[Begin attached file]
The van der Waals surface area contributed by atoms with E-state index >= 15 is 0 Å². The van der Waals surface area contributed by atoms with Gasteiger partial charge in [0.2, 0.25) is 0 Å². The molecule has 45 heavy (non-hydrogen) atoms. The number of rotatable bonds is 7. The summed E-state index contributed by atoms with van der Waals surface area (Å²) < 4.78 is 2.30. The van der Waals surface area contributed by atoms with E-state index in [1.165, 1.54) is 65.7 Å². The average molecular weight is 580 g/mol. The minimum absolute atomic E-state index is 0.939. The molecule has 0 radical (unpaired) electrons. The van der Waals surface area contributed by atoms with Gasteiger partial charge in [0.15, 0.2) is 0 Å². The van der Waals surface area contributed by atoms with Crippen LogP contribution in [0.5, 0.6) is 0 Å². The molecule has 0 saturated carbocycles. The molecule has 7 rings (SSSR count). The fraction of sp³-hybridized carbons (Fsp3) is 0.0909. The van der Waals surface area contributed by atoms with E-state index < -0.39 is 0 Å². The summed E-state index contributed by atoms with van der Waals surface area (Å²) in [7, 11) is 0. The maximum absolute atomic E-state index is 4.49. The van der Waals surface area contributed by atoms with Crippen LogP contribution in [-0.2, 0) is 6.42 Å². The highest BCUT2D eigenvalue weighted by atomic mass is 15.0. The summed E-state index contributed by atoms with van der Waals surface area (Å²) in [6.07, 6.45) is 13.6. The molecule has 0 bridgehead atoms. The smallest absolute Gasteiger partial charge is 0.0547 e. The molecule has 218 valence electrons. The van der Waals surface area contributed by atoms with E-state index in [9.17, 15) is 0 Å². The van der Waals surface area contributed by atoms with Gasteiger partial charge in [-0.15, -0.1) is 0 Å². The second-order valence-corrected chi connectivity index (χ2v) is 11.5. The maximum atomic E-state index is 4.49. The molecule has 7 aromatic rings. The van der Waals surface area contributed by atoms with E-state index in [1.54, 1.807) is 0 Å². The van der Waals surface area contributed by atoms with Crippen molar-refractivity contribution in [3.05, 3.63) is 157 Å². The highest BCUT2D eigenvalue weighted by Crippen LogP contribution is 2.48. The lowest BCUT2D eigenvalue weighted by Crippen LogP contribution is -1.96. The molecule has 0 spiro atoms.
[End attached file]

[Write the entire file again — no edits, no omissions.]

The van der Waals surface area contributed by atoms with E-state index >= 15 is 0 Å². The van der Waals surface area contributed by atoms with Gasteiger partial charge in [0.2, 0.25) is 0 Å². The molecule has 45 heavy (non-hydrogen) atoms. The number of rotatable bonds is 7. The summed E-state index contributed by atoms with van der Waals surface area (Å²) < 4.78 is 2.30. The van der Waals surface area contributed by atoms with E-state index in [1.165, 1.54) is 65.7 Å². The average molecular weight is 580 g/mol. The minimum absolute atomic E-state index is 0.939. The molecule has 0 radical (unpaired) electrons. The van der Waals surface area contributed by atoms with Gasteiger partial charge in [0.15, 0.2) is 0 Å². The van der Waals surface area contributed by atoms with Crippen LogP contribution in [0.5, 0.6) is 0 Å². The molecule has 0 saturated carbocycles. The molecule has 7 rings (SSSR count). The fraction of sp³-hybridized carbons (Fsp3) is 0.0909. The van der Waals surface area contributed by atoms with E-state index < -0.39 is 0 Å². The summed E-state index contributed by atoms with van der Waals surface area (Å²) in [7, 11) is 0. The maximum absolute atomic E-state index is 4.49. The van der Waals surface area contributed by atoms with Crippen LogP contribution in [-0.2, 0) is 6.42 Å². The highest BCUT2D eigenvalue weighted by atomic mass is 15.0. The summed E-state index contributed by atoms with van der Waals surface area (Å²) in [6.07, 6.45) is 13.6. The molecule has 0 bridgehead atoms. The smallest absolute Gasteiger partial charge is 0.0547 e. The molecule has 218 valence electrons. The van der Waals surface area contributed by atoms with E-state index in [9.17, 15) is 0 Å². The van der Waals surface area contributed by atoms with Gasteiger partial charge in [-0.15, -0.1) is 0 Å². The second-order valence-corrected chi connectivity index (χ2v) is 11.5. The maximum atomic E-state index is 4.49. The molecule has 7 aromatic rings. The van der Waals surface area contributed by atoms with E-state index in [1.54, 1.807) is 0 Å². The van der Waals surface area contributed by atoms with Crippen molar-refractivity contribution in [3.05, 3.63) is 157 Å². The highest BCUT2D eigenvalue weighted by Crippen LogP contribution is 2.48. The lowest BCUT2D eigenvalue weighted by Crippen LogP contribution is -1.96. The molecule has 0 spiro atoms.